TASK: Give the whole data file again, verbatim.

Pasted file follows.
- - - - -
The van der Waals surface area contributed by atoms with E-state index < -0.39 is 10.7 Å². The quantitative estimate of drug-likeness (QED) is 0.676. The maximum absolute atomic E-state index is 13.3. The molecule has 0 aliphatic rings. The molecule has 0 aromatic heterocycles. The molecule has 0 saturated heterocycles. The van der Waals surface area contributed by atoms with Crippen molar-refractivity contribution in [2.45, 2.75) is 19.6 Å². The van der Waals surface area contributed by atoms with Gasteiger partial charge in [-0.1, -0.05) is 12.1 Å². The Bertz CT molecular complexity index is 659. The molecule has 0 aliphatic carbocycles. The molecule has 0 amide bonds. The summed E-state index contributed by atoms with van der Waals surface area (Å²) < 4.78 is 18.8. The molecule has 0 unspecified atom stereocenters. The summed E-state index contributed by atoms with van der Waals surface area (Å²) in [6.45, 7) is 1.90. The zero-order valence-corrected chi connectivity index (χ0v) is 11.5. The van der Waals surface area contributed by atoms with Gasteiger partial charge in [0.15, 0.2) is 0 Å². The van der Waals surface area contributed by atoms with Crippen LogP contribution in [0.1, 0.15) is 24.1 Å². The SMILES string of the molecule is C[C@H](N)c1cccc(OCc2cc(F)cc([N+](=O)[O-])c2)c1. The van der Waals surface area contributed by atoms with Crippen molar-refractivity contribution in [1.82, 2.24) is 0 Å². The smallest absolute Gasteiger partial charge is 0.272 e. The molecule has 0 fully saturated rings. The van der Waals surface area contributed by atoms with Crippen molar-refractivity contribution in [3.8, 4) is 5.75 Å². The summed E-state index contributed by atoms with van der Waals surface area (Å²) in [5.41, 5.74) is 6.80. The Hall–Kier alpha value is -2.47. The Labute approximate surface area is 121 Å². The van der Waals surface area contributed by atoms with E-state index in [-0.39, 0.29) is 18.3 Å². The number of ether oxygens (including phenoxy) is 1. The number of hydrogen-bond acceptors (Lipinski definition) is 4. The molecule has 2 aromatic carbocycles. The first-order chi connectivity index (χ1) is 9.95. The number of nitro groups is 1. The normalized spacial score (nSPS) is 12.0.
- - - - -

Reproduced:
The van der Waals surface area contributed by atoms with E-state index < -0.39 is 10.7 Å². The quantitative estimate of drug-likeness (QED) is 0.676. The maximum absolute atomic E-state index is 13.3. The molecule has 0 aliphatic rings. The molecule has 0 aromatic heterocycles. The molecule has 0 saturated heterocycles. The van der Waals surface area contributed by atoms with Crippen molar-refractivity contribution in [2.45, 2.75) is 19.6 Å². The van der Waals surface area contributed by atoms with Gasteiger partial charge in [-0.1, -0.05) is 12.1 Å². The Bertz CT molecular complexity index is 659. The molecule has 0 aliphatic carbocycles. The molecule has 0 amide bonds. The summed E-state index contributed by atoms with van der Waals surface area (Å²) < 4.78 is 18.8. The molecule has 0 unspecified atom stereocenters. The summed E-state index contributed by atoms with van der Waals surface area (Å²) in [6.45, 7) is 1.90. The zero-order valence-corrected chi connectivity index (χ0v) is 11.5. The van der Waals surface area contributed by atoms with Gasteiger partial charge in [0.15, 0.2) is 0 Å². The van der Waals surface area contributed by atoms with Crippen LogP contribution in [0.1, 0.15) is 24.1 Å². The SMILES string of the molecule is C[C@H](N)c1cccc(OCc2cc(F)cc([N+](=O)[O-])c2)c1. The van der Waals surface area contributed by atoms with Crippen molar-refractivity contribution in [1.82, 2.24) is 0 Å². The smallest absolute Gasteiger partial charge is 0.272 e. The molecule has 0 fully saturated rings. The van der Waals surface area contributed by atoms with Crippen molar-refractivity contribution in [3.8, 4) is 5.75 Å². The summed E-state index contributed by atoms with van der Waals surface area (Å²) in [5.41, 5.74) is 6.80. The Hall–Kier alpha value is -2.47. The Labute approximate surface area is 121 Å². The van der Waals surface area contributed by atoms with E-state index in [-0.39, 0.29) is 18.3 Å². The number of ether oxygens (including phenoxy) is 1. The number of hydrogen-bond acceptors (Lipinski definition) is 4. The molecule has 2 aromatic carbocycles. The first-order chi connectivity index (χ1) is 9.95. The number of nitro groups is 1. The normalized spacial score (nSPS) is 12.0.